In order to keep one brand identity in international markets, many companies choose to stay with the same marketing campaign and brand message from their own country, in every country. However, this can create difficulties.
Brand blunder refers to the mistakes associated with the branding of a product, particularly a new product in a new market. This can happen due to the lack of understanding the language, culture or consumer attitude of a specific market. This can all be very detrimental to a brand when attempting to launch into a new market if not carefully implemented.
It is normal for any company planning to go abroad, to struggle with new cultural challenges. Without question, the most frustrating obstacle is the inescapable language barrier. Just ask Pepsi. When Pepsi attempted to expand its “Come alive with the Pepsi Generation” into Taiwan, it unfortunately translated to “Pepsi brings your ancestors back from the grave.” Yikes! How brutal.
It is important to remember to test your message and image prior to launching in a new country.
There are many international marketing mistakes that have been made by experienced global strategists who assumed similarity rather than difference. Below are some hilarious examples of brand blunders in marketing history (as you will shortly see, they can happen in any type of industry!).
Kentucky Fried Chicken
KFC made some early missteps into China – one of them being their famous advertising campaign slogan: “Finger lickin’ good!” translating to “Eat your fingers off.” Not so appealing anymore…
Coors put its slogan, “Turn it loose,” into Spanish, where it was read as “Suffer from diarrhea.”
In 2001, Honda intended to release a car known as the Fit in Asian markets as the Honda Fitta on the European market. However, in Swedish, fitta means female genitalia. Honda then rebranded the car as Honda Jazz.
GM’s Chevrolet Nova was a failure in Spanish speaking countries (Central and South America) because it translates to “It Doesn’t Go”. Who wants a car that fails at its sole job?
In my last blog 7 Fantastic Christmas Commercials, I stated how fond I was of Coca-Cola ad campaigns. However, even the best branded powerhouse companies can make mistakes!
The Coca-Cola name in China was first interpreted as “Ke-kou-ke-la,” meaning “Bite the wax tadpole” or “female horse stuffed with wax,” depending on the dialect. Coke then researched to find a phonetic equivalent “ko-kou-ko-le,” translating into “happiness in the mouth.”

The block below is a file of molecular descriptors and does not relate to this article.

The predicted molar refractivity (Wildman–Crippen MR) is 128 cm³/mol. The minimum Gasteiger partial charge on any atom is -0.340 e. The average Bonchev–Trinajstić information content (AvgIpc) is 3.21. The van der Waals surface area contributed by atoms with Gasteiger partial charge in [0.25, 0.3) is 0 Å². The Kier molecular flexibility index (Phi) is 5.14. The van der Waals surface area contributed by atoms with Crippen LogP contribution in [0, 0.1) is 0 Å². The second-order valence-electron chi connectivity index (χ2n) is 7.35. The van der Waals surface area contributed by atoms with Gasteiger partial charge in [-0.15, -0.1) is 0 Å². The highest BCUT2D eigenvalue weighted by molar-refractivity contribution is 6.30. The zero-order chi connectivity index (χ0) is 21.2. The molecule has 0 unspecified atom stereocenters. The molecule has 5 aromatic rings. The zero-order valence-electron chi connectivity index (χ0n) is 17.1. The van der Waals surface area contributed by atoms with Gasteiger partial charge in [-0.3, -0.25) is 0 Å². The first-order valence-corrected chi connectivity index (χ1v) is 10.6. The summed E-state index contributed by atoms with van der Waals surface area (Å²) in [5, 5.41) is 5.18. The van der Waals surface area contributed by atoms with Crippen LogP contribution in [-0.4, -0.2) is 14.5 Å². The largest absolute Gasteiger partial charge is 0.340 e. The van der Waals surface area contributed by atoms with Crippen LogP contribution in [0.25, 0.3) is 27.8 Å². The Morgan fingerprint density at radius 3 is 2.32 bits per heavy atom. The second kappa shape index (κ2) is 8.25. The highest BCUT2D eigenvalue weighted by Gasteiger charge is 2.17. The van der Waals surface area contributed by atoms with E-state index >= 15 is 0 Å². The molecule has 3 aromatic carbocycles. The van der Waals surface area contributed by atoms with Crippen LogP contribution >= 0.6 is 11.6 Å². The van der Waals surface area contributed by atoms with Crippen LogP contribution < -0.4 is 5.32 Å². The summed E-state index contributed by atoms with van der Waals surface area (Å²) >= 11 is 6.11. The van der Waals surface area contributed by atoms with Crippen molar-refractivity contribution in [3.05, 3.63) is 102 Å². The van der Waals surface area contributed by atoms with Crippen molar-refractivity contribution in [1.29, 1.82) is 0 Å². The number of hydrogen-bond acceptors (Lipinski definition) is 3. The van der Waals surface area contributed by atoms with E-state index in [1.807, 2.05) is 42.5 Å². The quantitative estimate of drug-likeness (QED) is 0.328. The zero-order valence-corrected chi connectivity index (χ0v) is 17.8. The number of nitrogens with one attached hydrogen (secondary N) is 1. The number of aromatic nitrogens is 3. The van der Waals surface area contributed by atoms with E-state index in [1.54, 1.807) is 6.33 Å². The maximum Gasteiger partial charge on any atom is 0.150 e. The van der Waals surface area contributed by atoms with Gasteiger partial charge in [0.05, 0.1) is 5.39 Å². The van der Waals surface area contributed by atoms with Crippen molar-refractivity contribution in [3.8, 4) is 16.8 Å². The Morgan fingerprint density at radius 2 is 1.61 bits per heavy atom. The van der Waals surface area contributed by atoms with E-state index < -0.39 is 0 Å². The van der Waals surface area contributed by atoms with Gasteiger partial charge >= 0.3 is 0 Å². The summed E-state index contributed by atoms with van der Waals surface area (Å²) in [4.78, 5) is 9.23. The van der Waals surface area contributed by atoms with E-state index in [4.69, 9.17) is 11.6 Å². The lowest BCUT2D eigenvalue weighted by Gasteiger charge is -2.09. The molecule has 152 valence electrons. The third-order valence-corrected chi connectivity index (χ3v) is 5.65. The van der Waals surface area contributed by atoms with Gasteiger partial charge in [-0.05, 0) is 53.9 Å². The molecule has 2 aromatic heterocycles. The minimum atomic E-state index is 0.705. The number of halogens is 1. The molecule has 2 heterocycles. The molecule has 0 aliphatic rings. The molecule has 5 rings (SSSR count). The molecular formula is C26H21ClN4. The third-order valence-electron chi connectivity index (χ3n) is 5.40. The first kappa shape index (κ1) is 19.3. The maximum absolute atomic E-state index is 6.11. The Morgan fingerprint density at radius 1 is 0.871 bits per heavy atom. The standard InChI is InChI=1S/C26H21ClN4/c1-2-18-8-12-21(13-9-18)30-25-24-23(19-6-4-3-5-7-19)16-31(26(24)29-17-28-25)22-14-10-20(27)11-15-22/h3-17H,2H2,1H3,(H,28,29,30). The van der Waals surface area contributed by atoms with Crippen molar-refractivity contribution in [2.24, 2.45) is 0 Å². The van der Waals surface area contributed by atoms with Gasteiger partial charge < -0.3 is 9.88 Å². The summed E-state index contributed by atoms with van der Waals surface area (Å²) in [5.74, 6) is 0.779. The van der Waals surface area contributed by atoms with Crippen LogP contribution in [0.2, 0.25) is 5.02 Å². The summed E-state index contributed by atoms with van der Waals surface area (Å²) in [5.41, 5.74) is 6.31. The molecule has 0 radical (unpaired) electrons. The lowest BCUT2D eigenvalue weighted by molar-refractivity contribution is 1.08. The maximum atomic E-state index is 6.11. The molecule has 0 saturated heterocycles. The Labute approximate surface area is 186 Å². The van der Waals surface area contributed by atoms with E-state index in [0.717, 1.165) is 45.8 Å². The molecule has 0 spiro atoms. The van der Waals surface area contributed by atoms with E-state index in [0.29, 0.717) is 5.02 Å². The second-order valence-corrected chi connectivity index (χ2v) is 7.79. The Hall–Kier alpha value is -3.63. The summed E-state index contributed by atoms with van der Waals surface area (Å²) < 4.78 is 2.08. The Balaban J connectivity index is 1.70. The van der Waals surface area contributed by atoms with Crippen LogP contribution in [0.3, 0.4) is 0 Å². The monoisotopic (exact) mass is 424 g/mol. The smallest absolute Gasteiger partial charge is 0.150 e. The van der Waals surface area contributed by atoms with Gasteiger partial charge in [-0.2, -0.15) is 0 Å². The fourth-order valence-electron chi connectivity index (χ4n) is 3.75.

Clairol’s curling iron “Mist Stick” did so well in the US, that company executives decided to bring it to the German market. However, the problem was that “Mist” in German slang means “manure”. So, Clairol introduced Germany to the “Manure Stick”. Obviously, this product was a failure, because they were not able translate the name to ensure they weren’t offending anyone or giving their product (and brand) a bad name and reputation. Stop horsin’ around Clairol!
American Dairy Association
The ADA was so successful with its “Got Milk?” campaign that they decided to expand the ads to Mexico. Unfortunately, the Spanish translation is “Are you lactating?”
Nike offended Muslims when the “flaming air” logo for its Nike Air sneakers looked comparable to the Arabic form of God’s name “Allah”.
In 1971, Ford couldn’t understand why their Pinto model wasn’t selling in Brazil. After some research, they found out that “Pinto” in Brazilian is slang for “tiny male genitals.”
When Gerber began selling baby food in Africa, they decided to use the exact same packaging as in the US, with their infamous baby on the label. However, since the majority of people can’t read English in Africa, companies there sometimes put pictures on the label of what’s inside. Oh dear…
Colgate introduced a toothpaste in France called Cue, the name of a famous porno magazine.
In Italy, a campaign for Schweppes Tonic Water translated the name into “Schweppes Toilet Water.”
Frank Perdue’s chicken slogan, “it takes a strong man to make a tender chicken” was translated into Spanish as “it takes an aroused man to make a chicken affectionate.”
To avoid embarrassing and costly mistakes, ensure that you work with a experience and notable translation service and review the final wording and imaging with your country’s marketing executive, or an outside translator knowledgeable with your target market’s language for context purposes.
If you would like to know more about bringing your company’s product abroad, here are some steps to follow to ensure global launch success.
What are some other language marketing mistakes you have seen in ad campaigns?